email me

james [at]
[dot] com

Site updated
20 March 2011

Speedo Cable

by James Mather

MG Midget 1500 5 Speed Conversion. Speedo Drive cable

The bottom end of the Midget 1500 Speedo cable, left and Sierra (hacked off end) on right. Difference appears to be the thickness of the flange.

Speedo cable both
Speedoc cable modded

Hey presto, 2 minutes in the lathe and the MG outer cable fits the Sierra gearbox. The nylon bush which used to be inside the MG flanged bit is removed. The flange is soft zinc so take care with it.
The problem now is that the MG inner cable square end is too big for the Sierra gearbox. See “A final word”, below, for how to solve this.

..and a final word (or two) on speedo cables I ended up using the standard MG midget cable! The MG inner is too fat for the Ford gearbox so strip back the outer strands of the inner for the bottom 1” of the cable. You will find that the inner cable is actually several cores. The inner core will still be square and will fit inside the Ford speedo drive thingummy. I found the best way to remove the outer strands was to file through them on two opposite sides and gently remove them. Avoid unwinding the strands as you won’t get the final bit to lay flat again. To stop the rest of the cable unwinding, I ran soft solder into the cable, where my new thin bit became the original size again 1” from the bottom end. I believe that some Sierra drive pinions are plastic and that it is possible to heat the end of the MG cable and use it to melt a new square hole in the cable driver. I don’t know because I have never done it. Let me know.

I removed the little right angle gearbox from the speed head. The cable comes through the RH side (as you sit in the car) of the tranny tunnel. The hole needs to be 4” to the rear of the cross member and the bottom edge needs to touch the floor. I made mine about 1” dia to allow for movement of the transmission. It then sneaks under the carpet in front of the drivers seat (in RH drive cars) behind the X-member. It then curves forward over the X-member. I didn’t want to drill the X-member, but a 13mm hole would let the top end of the cable through. You need to avoid sharp curves. Alternatively you could drill another hole in the floor and take the cable under the car and into the engine compartment and through the original hole. It will need to be as long as the Simplon Tunnel and you will have to buy it! I like my idea:-) The cable then disappears behind the RH footwell RH side trim panel. It emerges from the front of the trim panel, curves back towards the driver and straight into the back of the speedo. A “P clip” holds the cable up to the scuttle. The standard length is perfect.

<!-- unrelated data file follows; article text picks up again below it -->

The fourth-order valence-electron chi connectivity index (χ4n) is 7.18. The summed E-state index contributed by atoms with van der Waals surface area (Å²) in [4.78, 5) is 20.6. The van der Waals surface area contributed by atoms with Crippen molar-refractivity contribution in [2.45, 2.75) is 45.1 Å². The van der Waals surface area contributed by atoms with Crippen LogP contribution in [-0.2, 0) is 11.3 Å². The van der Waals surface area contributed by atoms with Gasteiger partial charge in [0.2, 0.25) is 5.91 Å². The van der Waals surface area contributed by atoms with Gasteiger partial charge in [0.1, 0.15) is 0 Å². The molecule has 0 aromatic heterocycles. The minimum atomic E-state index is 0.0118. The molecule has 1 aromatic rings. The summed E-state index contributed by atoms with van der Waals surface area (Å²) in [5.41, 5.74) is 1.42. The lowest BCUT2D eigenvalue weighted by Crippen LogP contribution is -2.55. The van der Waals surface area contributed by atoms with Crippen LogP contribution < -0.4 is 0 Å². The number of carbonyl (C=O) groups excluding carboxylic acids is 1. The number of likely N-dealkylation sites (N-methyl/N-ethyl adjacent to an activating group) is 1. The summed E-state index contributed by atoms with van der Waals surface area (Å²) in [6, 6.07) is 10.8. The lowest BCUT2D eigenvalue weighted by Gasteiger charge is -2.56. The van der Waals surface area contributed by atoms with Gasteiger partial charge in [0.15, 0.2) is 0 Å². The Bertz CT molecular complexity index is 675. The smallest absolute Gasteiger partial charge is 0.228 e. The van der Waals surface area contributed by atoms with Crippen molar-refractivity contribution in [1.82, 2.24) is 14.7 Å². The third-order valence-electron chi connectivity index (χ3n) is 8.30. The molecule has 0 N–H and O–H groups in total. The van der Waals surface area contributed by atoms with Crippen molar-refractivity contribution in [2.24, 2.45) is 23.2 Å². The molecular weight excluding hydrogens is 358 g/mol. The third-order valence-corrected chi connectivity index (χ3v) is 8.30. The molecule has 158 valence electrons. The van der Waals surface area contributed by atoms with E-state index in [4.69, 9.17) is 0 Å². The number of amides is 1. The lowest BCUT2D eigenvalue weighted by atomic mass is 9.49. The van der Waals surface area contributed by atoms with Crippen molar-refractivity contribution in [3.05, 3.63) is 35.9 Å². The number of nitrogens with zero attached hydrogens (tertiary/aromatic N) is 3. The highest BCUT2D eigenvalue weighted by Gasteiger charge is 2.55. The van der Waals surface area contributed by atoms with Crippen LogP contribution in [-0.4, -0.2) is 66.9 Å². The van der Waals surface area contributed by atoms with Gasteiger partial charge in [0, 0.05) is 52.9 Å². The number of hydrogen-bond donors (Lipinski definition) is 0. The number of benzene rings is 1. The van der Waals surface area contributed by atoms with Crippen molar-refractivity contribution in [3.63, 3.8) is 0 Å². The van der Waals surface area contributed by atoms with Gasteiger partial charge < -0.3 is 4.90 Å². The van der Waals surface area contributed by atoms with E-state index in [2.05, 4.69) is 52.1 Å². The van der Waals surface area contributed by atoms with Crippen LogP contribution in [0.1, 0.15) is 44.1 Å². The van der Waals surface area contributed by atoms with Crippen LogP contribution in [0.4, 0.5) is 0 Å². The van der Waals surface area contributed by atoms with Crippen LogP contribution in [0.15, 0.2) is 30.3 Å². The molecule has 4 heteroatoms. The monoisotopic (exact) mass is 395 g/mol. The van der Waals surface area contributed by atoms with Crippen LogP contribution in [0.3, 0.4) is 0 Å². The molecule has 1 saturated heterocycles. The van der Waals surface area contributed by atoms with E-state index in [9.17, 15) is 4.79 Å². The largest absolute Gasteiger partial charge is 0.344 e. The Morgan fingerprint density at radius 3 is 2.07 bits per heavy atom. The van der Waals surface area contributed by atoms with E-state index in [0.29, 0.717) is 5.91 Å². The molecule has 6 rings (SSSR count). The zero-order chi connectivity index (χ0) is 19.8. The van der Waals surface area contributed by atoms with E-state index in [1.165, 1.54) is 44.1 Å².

The circlip is awkward to fit into the gearbox to retain the bottom flange so it may be an idea to fit it before the rear mounting is finally in place.

Speedo Calibration:

The standard speedo now reads 70 mph at 4,000 RPM in 4th (1:1 ratio same as the old 4 speeder). Popping into 5th drops the revs to 3,200. I have yet to check it but I think I have been lucky with calibration as that seems not too far out. I am told that new speedo gears are cheap from Ford but I know nothing about them I am sorry. I will check the speed over a measured mile on the motorway. 1 mile in 60 secs = 60 MPH!

You can of course use GPS to check accuracy.


Fit a computer?
If you want computer functions and accuracy you to can do what i a pushbike speedo too. Cost me £10. Pics of the hub sender here...

Speedo bracket1

Bare bracket fitted to brake backplate. Magnet fixed to drum with epoxy is under white silicone. stuff.

Sender mounted with supplied O rings onto my bracket.

Speedo bracket